• Use the other half of the shower curtain and divide it into 24 rectangles. Write a star word in each rectangle. They tap on the words they know or throw beanbags and read the words.

  • Secret Code: Use clipart to make a secret code alphabet. The beginning sound of the picture represents the letter, such as an apple for a, a banana for b, etc. Then use the clipart to create secret code words for the children to decode. The students have to write the beginning sound below each picture to spell a sight word. This could also be done with the children’s names.

  • Fishing: Write the sight words on Ellison cut fish shapes. Put a paperclip on the tip and use a magnet tied to yarn for a fishing pole. The kids go fishing. When a child has fished out all the words, they must call me over to read the words to me. Then we throw the fish back.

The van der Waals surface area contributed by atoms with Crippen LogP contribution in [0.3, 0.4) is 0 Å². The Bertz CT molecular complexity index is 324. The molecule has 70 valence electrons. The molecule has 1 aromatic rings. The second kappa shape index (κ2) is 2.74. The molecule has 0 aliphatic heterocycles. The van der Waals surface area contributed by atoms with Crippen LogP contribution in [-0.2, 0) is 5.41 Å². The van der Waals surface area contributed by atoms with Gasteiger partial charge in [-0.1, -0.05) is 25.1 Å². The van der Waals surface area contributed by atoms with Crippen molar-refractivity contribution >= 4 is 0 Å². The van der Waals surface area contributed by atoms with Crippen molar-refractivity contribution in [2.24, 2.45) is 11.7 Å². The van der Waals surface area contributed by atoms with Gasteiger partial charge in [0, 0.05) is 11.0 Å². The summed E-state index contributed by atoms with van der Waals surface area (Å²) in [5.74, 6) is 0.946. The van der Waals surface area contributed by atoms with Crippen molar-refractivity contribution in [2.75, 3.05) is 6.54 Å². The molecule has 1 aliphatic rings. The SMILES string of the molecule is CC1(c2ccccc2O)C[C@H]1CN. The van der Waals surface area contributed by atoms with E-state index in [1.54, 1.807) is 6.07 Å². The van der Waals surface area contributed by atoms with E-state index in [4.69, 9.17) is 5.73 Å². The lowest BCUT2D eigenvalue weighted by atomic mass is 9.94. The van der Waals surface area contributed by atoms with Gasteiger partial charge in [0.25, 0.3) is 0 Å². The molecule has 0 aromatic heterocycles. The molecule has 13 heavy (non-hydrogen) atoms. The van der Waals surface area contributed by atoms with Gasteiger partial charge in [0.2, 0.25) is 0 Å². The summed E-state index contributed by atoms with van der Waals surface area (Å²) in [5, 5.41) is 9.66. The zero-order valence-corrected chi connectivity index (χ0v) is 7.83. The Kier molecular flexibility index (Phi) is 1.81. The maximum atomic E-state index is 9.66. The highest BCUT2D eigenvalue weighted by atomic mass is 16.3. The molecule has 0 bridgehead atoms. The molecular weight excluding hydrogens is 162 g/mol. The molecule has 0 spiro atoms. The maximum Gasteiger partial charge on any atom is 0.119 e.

• Use flannel or sandpaper letters on a flannel board and  manipulate letters to make names, words,  or letter sorts.

     

     

     

     

     

 

Story/Retelling Center

 

Students can tell original stories or retell familiar stories.  Many story props can be found here to print out to use at some of these centers. Some examples are:

  • Use flannel board pieces to retell stories, sequence stories, or make up stories.

  • Puppets: Students use puppets to tell and retell stories.

  • Have a Drama Center using props or costumes.

  • Deal-a-Story: Using purchased cards, students choose one card of each color to write a story about.

  • Chicka-Chicka-Boom-Boom: Draw or paint a coconut tree on a cookie sheet, using clear varnish to seal. Add magnetic letters and the book. Use the letters to retell the story.